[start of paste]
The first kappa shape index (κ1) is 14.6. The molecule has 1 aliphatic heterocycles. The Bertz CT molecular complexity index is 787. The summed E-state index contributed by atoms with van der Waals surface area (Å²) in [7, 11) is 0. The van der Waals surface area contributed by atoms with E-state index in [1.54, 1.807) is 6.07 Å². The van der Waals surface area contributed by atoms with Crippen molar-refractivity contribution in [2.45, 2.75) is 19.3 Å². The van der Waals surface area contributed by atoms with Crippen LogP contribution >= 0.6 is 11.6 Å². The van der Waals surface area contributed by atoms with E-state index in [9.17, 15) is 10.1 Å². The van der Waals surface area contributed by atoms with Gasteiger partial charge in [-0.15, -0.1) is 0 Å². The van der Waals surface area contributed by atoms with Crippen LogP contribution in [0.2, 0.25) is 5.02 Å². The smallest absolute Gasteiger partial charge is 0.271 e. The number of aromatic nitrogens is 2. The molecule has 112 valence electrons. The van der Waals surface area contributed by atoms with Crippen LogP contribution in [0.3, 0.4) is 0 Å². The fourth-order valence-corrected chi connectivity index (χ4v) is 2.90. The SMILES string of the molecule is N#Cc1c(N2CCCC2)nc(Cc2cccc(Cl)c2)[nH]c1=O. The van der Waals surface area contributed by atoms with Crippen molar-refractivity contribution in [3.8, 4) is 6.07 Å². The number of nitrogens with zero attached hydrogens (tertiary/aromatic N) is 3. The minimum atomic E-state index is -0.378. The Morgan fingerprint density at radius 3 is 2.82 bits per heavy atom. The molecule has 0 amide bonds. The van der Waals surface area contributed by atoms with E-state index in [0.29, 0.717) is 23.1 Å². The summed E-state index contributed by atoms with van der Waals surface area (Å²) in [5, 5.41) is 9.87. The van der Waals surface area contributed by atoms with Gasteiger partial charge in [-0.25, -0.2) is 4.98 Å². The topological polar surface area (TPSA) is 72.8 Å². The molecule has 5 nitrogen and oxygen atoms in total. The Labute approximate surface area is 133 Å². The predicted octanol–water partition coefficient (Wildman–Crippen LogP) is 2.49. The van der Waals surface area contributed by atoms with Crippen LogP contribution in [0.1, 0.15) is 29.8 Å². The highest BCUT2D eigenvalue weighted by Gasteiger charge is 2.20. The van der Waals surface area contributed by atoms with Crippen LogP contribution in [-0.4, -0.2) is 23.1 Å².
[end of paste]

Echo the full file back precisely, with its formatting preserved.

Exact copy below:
The first kappa shape index (κ1) is 14.6. The molecule has 1 aliphatic heterocycles. The Bertz CT molecular complexity index is 787. The summed E-state index contributed by atoms with van der Waals surface area (Å²) in [7, 11) is 0. The van der Waals surface area contributed by atoms with E-state index in [1.54, 1.807) is 6.07 Å². The van der Waals surface area contributed by atoms with Crippen molar-refractivity contribution in [2.45, 2.75) is 19.3 Å². The van der Waals surface area contributed by atoms with Crippen LogP contribution >= 0.6 is 11.6 Å². The van der Waals surface area contributed by atoms with E-state index in [9.17, 15) is 10.1 Å². The van der Waals surface area contributed by atoms with Gasteiger partial charge in [-0.15, -0.1) is 0 Å². The van der Waals surface area contributed by atoms with Crippen LogP contribution in [0.2, 0.25) is 5.02 Å². The smallest absolute Gasteiger partial charge is 0.271 e. The number of aromatic nitrogens is 2. The molecule has 112 valence electrons. The van der Waals surface area contributed by atoms with Crippen LogP contribution in [0.3, 0.4) is 0 Å². The fourth-order valence-corrected chi connectivity index (χ4v) is 2.90. The SMILES string of the molecule is N#Cc1c(N2CCCC2)nc(Cc2cccc(Cl)c2)[nH]c1=O. The van der Waals surface area contributed by atoms with Crippen molar-refractivity contribution in [3.8, 4) is 6.07 Å². The number of nitrogens with zero attached hydrogens (tertiary/aromatic N) is 3. The minimum atomic E-state index is -0.378. The Morgan fingerprint density at radius 3 is 2.82 bits per heavy atom. The molecule has 0 amide bonds. The van der Waals surface area contributed by atoms with E-state index in [0.29, 0.717) is 23.1 Å². The summed E-state index contributed by atoms with van der Waals surface area (Å²) in [5, 5.41) is 9.87. The van der Waals surface area contributed by atoms with Gasteiger partial charge in [-0.25, -0.2) is 4.98 Å². The topological polar surface area (TPSA) is 72.8 Å². The molecule has 5 nitrogen and oxygen atoms in total. The Labute approximate surface area is 133 Å². The predicted octanol–water partition coefficient (Wildman–Crippen LogP) is 2.49. The van der Waals surface area contributed by atoms with Crippen LogP contribution in [0.1, 0.15) is 29.8 Å². The highest BCUT2D eigenvalue weighted by Gasteiger charge is 2.20. The van der Waals surface area contributed by atoms with Crippen LogP contribution in [-0.4, -0.2) is 23.1 Å².